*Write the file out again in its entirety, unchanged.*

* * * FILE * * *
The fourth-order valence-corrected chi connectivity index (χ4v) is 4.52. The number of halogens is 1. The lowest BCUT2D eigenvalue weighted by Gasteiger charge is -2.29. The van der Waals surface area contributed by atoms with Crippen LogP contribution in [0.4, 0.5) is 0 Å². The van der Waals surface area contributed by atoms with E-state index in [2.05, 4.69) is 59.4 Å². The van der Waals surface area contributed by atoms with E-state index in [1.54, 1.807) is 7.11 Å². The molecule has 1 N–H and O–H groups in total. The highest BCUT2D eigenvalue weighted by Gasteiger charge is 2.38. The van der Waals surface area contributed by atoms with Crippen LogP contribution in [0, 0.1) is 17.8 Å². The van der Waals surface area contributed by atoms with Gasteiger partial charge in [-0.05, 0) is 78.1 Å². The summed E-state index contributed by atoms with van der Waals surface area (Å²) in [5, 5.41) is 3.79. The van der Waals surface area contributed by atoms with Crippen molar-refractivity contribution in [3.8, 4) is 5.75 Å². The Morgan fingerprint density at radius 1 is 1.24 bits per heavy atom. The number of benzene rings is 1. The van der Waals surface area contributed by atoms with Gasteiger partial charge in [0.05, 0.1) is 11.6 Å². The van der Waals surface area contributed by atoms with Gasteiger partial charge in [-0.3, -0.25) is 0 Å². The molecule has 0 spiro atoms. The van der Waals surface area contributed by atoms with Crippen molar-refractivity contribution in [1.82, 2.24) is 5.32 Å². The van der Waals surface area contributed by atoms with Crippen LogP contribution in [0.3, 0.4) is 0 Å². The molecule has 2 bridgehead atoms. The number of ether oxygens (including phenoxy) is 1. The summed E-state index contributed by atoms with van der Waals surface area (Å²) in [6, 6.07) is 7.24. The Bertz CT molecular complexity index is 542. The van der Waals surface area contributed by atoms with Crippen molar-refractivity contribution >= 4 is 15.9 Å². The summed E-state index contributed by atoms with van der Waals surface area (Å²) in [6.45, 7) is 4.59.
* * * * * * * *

The fourth-order valence-corrected chi connectivity index (χ4v) is 4.52. The number of halogens is 1. The lowest BCUT2D eigenvalue weighted by Gasteiger charge is -2.29. The van der Waals surface area contributed by atoms with Crippen LogP contribution in [0.4, 0.5) is 0 Å². The van der Waals surface area contributed by atoms with E-state index in [2.05, 4.69) is 59.4 Å². The van der Waals surface area contributed by atoms with E-state index in [1.54, 1.807) is 7.11 Å². The molecule has 1 N–H and O–H groups in total. The highest BCUT2D eigenvalue weighted by Gasteiger charge is 2.38. The van der Waals surface area contributed by atoms with Crippen LogP contribution in [0, 0.1) is 17.8 Å². The van der Waals surface area contributed by atoms with Gasteiger partial charge in [-0.05, 0) is 78.1 Å². The summed E-state index contributed by atoms with van der Waals surface area (Å²) in [5, 5.41) is 3.79. The van der Waals surface area contributed by atoms with Crippen molar-refractivity contribution in [3.8, 4) is 5.75 Å². The Morgan fingerprint density at radius 1 is 1.24 bits per heavy atom. The number of benzene rings is 1. The van der Waals surface area contributed by atoms with Gasteiger partial charge in [0.05, 0.1) is 11.6 Å². The van der Waals surface area contributed by atoms with Gasteiger partial charge in [-0.3, -0.25) is 0 Å². The molecule has 0 spiro atoms. The van der Waals surface area contributed by atoms with Crippen molar-refractivity contribution in [1.82, 2.24) is 5.32 Å². The van der Waals surface area contributed by atoms with Crippen LogP contribution in [0.3, 0.4) is 0 Å². The molecule has 2 bridgehead atoms. The number of ether oxygens (including phenoxy) is 1. The summed E-state index contributed by atoms with van der Waals surface area (Å²) in [6, 6.07) is 7.24. The Bertz CT molecular complexity index is 542. The van der Waals surface area contributed by atoms with Crippen molar-refractivity contribution >= 4 is 15.9 Å². The summed E-state index contributed by atoms with van der Waals surface area (Å²) in [6.45, 7) is 4.59.